Rotherham Council has allowed the names of four Asian men suspected of sexually exploiting a white teenager to remain secret by dropping a legal challenge to keep them away from her, it has emerged.
The vulnerable girl, who is white and from South Yorkshire, was found in a hotel room with one of the men in August, surrounded by cannabis, alcohol, condoms, and female Asian clothing, the Daily Mail has reported. Yet the judge hearing the case agreed there was “insufficient evidence” to suggest she had been exploited.
Rotherham council had been seeking an injunction to ban the girl, known only as ‘Child G’, from seeing the men, but dropped the bid last week due to “insufficient evidence” and had been accused of trying to cover the decision up by preventing it from being heard in public. The case was publicly heard after the press complained.
The girl was said by Mr. Justice Cobb, ruling on the case in Rotherham, to be “a damaged, chaotic, young person”. Yet he agreed that there was “insufficient evidence” that the girl had been sexually exploited and lifted an interim injunction preventing the girl from seeing the men.
However, he refused an application by The Times to have a reporting restriction lifted, meaning that the men can only be referred to as MM, NN, HH, and LL, granting them “lifelong anonymity”, according to the Mail. The Times did not challenge the reporting ban on the girl’s name.
Justice Cobb said in his ruling that allowing the men’s names to be reported could allow for “jigsaw identification” of the girl.
The case comes just over a week after the victim of a child grooming gang told Breitbart London that child sexual exploitation was still happening, and that police had failed to investigate 80 men she had named as her abusers.
On Tuesday, the judge said: “Nobody can doubt the evil of child sexual exploitation.”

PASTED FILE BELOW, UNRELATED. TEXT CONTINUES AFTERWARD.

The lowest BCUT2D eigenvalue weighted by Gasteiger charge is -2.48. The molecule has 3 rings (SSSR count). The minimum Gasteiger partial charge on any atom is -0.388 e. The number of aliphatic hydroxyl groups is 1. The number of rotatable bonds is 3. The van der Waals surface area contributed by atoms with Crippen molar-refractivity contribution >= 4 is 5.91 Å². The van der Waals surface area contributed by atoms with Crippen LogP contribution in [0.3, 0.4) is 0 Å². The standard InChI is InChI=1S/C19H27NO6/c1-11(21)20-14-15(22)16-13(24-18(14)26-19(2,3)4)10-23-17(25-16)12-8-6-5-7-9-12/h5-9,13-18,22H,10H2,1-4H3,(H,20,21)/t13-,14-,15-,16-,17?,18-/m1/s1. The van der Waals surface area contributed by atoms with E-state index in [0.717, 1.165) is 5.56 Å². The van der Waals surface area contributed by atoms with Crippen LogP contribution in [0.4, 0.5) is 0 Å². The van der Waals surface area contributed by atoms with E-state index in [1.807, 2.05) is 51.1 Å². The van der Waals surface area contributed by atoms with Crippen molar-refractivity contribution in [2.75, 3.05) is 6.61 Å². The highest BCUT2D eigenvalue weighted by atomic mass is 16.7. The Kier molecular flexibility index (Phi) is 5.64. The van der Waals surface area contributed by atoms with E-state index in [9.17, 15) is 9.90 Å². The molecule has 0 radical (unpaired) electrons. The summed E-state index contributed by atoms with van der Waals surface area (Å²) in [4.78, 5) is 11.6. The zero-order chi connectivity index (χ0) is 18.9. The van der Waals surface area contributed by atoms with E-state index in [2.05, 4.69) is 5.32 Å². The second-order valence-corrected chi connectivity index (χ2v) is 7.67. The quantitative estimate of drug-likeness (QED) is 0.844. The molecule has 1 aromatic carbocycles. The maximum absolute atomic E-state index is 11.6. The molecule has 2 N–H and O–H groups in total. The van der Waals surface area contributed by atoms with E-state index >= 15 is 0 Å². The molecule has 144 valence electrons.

He described the girl as “a white female young person, in her late-teens” who first come to the attention of Rotherham social services in 2012.
In 2014, the judge said: “Reports were received that she was spending time in the company of, and indeed was in relationships with, an Asian man or men.”
He added: “It was known that she had personal and sexual relationships, sequentially, with NN, HH, and LL (in that order). There were concerns about the nature of those relationships.”
There was evidence at the time that some of the men had assaulted her, and that she was frightened of HH.
“It is not clear to me, from the information provided for this specific application, why steps were not taken earlier to protect Child G by way of an order under Part IV of the Children Act 1989,” he said.
In August she was found in a hotel room with LL. MM had also been to the hotel but had gone home.
“Among the items found with them in the hotel were vodka, cannabis, condoms, and Asian female clothing,” the judge said.
“Police protection was immediately sought for Child G. The officers attending at the scene believed that she was the victim of child sexual exploitation by LL and potentially the other males. She was immediately conveyed to, and placed in, a safe house.”
LL and MM were arrested on suspicion of trafficking for sexual exploitation contrary to under the Modern Slavery Act, the court heard.
The judge concluded: “That this case concludes now with the local authority seeking no further injunctive order does not reflect a failure on the part of the safeguarding investigation; nor does it reflect an overly-hasty rush to justice without proper consideration of the evidence.
“I am satisfied that Rotherham Council had proper cause swiftly to take steps to protect a young person when the evidence appeared to indicate that she was at serious risk.”
He added: “No-one reading the statements of evidence, or I apprehend the outline above, will be unconcerned about Child G. She is a damaged, chaotic, young person, of that I am in no doubt.
“Tragically, she has been the victim of physical, emotional and sexual abuse from different quarters over a number of years.
“There is evidence that she was involved in dysfunctional relationships in the past with one or more of the associated males, but insufficient evidence to support a finding that this amounted to child sexual exploitation by any or all of them.”